Fashionable or Faithful

bikini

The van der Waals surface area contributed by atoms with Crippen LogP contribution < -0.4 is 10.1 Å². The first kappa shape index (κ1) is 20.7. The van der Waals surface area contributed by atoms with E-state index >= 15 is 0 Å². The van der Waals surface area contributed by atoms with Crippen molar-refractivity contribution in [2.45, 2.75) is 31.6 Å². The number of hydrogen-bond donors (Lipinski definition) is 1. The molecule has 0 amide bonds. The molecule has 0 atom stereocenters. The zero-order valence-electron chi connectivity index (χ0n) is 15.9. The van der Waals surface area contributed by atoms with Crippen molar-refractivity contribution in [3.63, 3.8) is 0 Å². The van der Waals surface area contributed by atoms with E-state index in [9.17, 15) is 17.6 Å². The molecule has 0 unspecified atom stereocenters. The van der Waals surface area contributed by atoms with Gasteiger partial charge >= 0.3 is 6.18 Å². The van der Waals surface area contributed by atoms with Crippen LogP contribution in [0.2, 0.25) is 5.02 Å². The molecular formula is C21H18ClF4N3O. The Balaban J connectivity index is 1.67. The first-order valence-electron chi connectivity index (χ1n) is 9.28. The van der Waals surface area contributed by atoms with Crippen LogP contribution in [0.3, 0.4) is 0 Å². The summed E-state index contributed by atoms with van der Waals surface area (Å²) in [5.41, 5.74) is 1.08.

This morning I got up, had breakfast and jumped on-line to catch the sports scores from last night. As my homepage loaded (I use yahoo!) several news stories popped up as they always do. There were all sorts of news stories concerning the NFL draft, politics, and Hollywood all of which has seemingly had a never ending supply of “news.” Then a story popped up that was unrelated to the others. My Sesame Street roots kicked in. One of these is not like the others and I took interest. My eyes stopped glancing just quick enough to learn what the story was about. It was about an 11 year old dancing protégé. While I didn’t watch the video, she apparently had moves that stunned talent scouts. What I did catch was the still image of the video. It was an 11 year old girl, wearing nothing but a nude leotard. To be honest at 1st glance I didn’t think she was wearing anything at all. This got me thinking, when did the sexualization of our children become a positive thing? This one video is not all that there is. There are countless movies and TV shows out there where teenagers are highly sexualized. What is ironic is that Hollywood knows that can’t exploit real teenagers so they hire actors and actresses in their 20s to portray teenagers. What it is really doing is encouraging teenagers to dress, act, and behave in ways that no young person should ever do AND it encourages older men to gawk, lust and stare at real teenagers.